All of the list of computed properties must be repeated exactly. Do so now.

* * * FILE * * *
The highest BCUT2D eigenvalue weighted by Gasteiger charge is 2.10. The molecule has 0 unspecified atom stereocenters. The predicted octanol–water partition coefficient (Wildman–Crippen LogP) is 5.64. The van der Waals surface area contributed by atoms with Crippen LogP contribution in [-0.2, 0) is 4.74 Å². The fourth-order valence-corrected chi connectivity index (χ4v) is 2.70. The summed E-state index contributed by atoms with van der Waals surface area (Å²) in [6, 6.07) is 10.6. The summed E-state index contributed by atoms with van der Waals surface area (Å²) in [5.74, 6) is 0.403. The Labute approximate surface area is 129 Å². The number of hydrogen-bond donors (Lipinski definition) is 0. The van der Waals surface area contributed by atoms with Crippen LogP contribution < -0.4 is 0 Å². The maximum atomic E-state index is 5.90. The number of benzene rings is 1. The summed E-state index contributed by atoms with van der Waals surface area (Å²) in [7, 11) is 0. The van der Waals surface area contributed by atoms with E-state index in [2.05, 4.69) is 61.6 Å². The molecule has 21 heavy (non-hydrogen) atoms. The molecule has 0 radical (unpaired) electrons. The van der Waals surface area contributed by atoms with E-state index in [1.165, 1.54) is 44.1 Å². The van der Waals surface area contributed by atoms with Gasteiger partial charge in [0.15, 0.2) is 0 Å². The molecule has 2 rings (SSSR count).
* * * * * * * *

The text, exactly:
The highest BCUT2D eigenvalue weighted by Gasteiger charge is 2.10. The molecule has 0 unspecified atom stereocenters. The predicted octanol–water partition coefficient (Wildman–Crippen LogP) is 5.64. The van der Waals surface area contributed by atoms with Crippen LogP contribution in [-0.2, 0) is 4.74 Å². The fourth-order valence-corrected chi connectivity index (χ4v) is 2.70. The summed E-state index contributed by atoms with van der Waals surface area (Å²) in [6, 6.07) is 10.6. The summed E-state index contributed by atoms with van der Waals surface area (Å²) in [5.74, 6) is 0.403. The Labute approximate surface area is 129 Å². The number of hydrogen-bond donors (Lipinski definition) is 0. The van der Waals surface area contributed by atoms with Crippen LogP contribution < -0.4 is 0 Å². The maximum atomic E-state index is 5.90. The number of benzene rings is 1. The summed E-state index contributed by atoms with van der Waals surface area (Å²) in [7, 11) is 0. The van der Waals surface area contributed by atoms with E-state index in [2.05, 4.69) is 61.6 Å². The molecule has 21 heavy (non-hydrogen) atoms. The molecule has 0 radical (unpaired) electrons. The van der Waals surface area contributed by atoms with E-state index in [1.165, 1.54) is 44.1 Å². The van der Waals surface area contributed by atoms with Gasteiger partial charge in [0.15, 0.2) is 0 Å². The molecule has 2 rings (SSSR count).